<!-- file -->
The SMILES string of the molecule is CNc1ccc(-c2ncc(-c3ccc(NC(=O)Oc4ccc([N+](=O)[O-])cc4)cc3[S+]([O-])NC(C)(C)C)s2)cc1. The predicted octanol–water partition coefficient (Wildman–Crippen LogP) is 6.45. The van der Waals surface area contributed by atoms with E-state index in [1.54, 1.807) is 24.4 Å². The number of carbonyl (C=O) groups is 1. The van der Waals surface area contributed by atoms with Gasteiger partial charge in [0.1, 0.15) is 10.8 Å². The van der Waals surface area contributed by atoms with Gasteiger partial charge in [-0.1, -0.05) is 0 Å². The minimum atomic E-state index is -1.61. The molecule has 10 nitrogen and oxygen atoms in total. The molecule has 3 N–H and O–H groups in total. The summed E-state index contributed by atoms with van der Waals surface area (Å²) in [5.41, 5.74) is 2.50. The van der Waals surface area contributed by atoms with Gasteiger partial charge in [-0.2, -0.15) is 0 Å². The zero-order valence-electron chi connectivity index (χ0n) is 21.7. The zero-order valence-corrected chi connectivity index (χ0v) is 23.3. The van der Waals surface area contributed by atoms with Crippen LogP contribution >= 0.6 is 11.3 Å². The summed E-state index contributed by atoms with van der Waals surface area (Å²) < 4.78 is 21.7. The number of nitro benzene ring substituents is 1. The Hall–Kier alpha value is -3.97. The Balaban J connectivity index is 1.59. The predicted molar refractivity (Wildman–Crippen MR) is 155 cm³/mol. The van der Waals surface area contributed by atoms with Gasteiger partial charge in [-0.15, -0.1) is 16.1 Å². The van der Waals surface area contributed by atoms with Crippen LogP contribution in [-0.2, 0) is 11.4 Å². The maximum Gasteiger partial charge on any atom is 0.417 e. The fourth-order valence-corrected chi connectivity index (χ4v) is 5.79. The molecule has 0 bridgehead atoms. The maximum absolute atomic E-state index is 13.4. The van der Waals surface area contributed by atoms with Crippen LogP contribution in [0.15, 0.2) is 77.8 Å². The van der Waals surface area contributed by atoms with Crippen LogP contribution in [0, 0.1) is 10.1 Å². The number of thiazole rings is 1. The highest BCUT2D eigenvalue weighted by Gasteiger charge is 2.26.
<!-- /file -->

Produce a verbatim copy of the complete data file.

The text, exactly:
The SMILES string of the molecule is CNc1ccc(-c2ncc(-c3ccc(NC(=O)Oc4ccc([N+](=O)[O-])cc4)cc3[S+]([O-])NC(C)(C)C)s2)cc1. The predicted octanol–water partition coefficient (Wildman–Crippen LogP) is 6.45. The van der Waals surface area contributed by atoms with E-state index in [1.54, 1.807) is 24.4 Å². The number of carbonyl (C=O) groups is 1. The van der Waals surface area contributed by atoms with Gasteiger partial charge in [0.1, 0.15) is 10.8 Å². The van der Waals surface area contributed by atoms with Gasteiger partial charge in [-0.1, -0.05) is 0 Å². The minimum atomic E-state index is -1.61. The molecule has 10 nitrogen and oxygen atoms in total. The molecule has 3 N–H and O–H groups in total. The summed E-state index contributed by atoms with van der Waals surface area (Å²) in [5.41, 5.74) is 2.50. The van der Waals surface area contributed by atoms with Gasteiger partial charge in [-0.2, -0.15) is 0 Å². The zero-order valence-electron chi connectivity index (χ0n) is 21.7. The zero-order valence-corrected chi connectivity index (χ0v) is 23.3. The van der Waals surface area contributed by atoms with Crippen LogP contribution >= 0.6 is 11.3 Å². The summed E-state index contributed by atoms with van der Waals surface area (Å²) < 4.78 is 21.7. The number of nitro benzene ring substituents is 1. The Hall–Kier alpha value is -3.97. The Balaban J connectivity index is 1.59. The predicted molar refractivity (Wildman–Crippen MR) is 155 cm³/mol. The van der Waals surface area contributed by atoms with Gasteiger partial charge in [-0.15, -0.1) is 16.1 Å². The van der Waals surface area contributed by atoms with Crippen LogP contribution in [-0.2, 0) is 11.4 Å². The maximum Gasteiger partial charge on any atom is 0.417 e. The fourth-order valence-corrected chi connectivity index (χ4v) is 5.79. The molecule has 0 bridgehead atoms. The maximum absolute atomic E-state index is 13.4. The van der Waals surface area contributed by atoms with Crippen LogP contribution in [0.15, 0.2) is 77.8 Å². The van der Waals surface area contributed by atoms with Crippen LogP contribution in [0, 0.1) is 10.1 Å². The number of thiazole rings is 1. The highest BCUT2D eigenvalue weighted by Gasteiger charge is 2.26.